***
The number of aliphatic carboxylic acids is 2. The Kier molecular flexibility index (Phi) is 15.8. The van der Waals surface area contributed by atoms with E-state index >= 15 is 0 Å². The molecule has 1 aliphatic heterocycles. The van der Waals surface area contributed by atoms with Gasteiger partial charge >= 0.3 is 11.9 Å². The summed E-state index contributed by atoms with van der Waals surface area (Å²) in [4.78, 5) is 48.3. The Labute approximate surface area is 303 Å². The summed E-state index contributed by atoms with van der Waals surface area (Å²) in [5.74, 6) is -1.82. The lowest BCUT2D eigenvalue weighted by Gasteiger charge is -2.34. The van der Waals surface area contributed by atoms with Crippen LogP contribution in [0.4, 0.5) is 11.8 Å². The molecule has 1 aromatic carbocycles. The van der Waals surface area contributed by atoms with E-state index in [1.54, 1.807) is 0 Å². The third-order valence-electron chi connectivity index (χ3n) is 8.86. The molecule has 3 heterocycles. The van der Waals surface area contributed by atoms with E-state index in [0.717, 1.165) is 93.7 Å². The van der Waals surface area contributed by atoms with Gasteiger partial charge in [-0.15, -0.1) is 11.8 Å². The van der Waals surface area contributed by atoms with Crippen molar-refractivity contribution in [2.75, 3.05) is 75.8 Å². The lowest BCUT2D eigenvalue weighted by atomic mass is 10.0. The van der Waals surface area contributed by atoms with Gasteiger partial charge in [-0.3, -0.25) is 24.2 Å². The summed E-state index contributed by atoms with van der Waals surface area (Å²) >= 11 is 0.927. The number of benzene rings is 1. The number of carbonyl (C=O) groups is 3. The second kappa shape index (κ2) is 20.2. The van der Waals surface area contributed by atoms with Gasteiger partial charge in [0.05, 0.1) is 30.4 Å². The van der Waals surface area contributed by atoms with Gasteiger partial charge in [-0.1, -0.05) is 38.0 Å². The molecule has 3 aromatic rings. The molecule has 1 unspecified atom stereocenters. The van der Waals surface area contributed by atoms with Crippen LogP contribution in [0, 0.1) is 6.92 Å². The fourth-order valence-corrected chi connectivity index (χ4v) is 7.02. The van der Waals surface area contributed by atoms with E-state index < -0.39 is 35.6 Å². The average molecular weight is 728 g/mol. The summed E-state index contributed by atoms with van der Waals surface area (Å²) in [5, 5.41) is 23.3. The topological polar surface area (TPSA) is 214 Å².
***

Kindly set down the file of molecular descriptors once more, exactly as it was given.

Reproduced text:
The number of aliphatic carboxylic acids is 2. The Kier molecular flexibility index (Phi) is 15.8. The van der Waals surface area contributed by atoms with E-state index >= 15 is 0 Å². The molecule has 1 aliphatic heterocycles. The van der Waals surface area contributed by atoms with Gasteiger partial charge >= 0.3 is 11.9 Å². The summed E-state index contributed by atoms with van der Waals surface area (Å²) in [4.78, 5) is 48.3. The Labute approximate surface area is 303 Å². The summed E-state index contributed by atoms with van der Waals surface area (Å²) in [5.74, 6) is -1.82. The lowest BCUT2D eigenvalue weighted by Gasteiger charge is -2.34. The van der Waals surface area contributed by atoms with Crippen LogP contribution in [0.4, 0.5) is 11.8 Å². The molecule has 1 aromatic carbocycles. The van der Waals surface area contributed by atoms with E-state index in [1.54, 1.807) is 0 Å². The third-order valence-electron chi connectivity index (χ3n) is 8.86. The molecule has 3 heterocycles. The van der Waals surface area contributed by atoms with E-state index in [0.717, 1.165) is 93.7 Å². The van der Waals surface area contributed by atoms with Gasteiger partial charge in [-0.15, -0.1) is 11.8 Å². The van der Waals surface area contributed by atoms with Crippen molar-refractivity contribution in [2.75, 3.05) is 75.8 Å². The lowest BCUT2D eigenvalue weighted by atomic mass is 10.0. The van der Waals surface area contributed by atoms with Gasteiger partial charge in [-0.3, -0.25) is 24.2 Å². The summed E-state index contributed by atoms with van der Waals surface area (Å²) >= 11 is 0.927. The number of benzene rings is 1. The number of carbonyl (C=O) groups is 3. The second kappa shape index (κ2) is 20.2. The van der Waals surface area contributed by atoms with Gasteiger partial charge in [0.05, 0.1) is 30.4 Å². The van der Waals surface area contributed by atoms with Gasteiger partial charge in [-0.1, -0.05) is 38.0 Å². The molecule has 3 aromatic rings. The molecule has 1 unspecified atom stereocenters. The van der Waals surface area contributed by atoms with Crippen LogP contribution in [0, 0.1) is 6.92 Å². The fourth-order valence-corrected chi connectivity index (χ4v) is 7.02. The van der Waals surface area contributed by atoms with E-state index < -0.39 is 35.6 Å². The average molecular weight is 728 g/mol. The summed E-state index contributed by atoms with van der Waals surface area (Å²) in [5, 5.41) is 23.3. The topological polar surface area (TPSA) is 214 Å².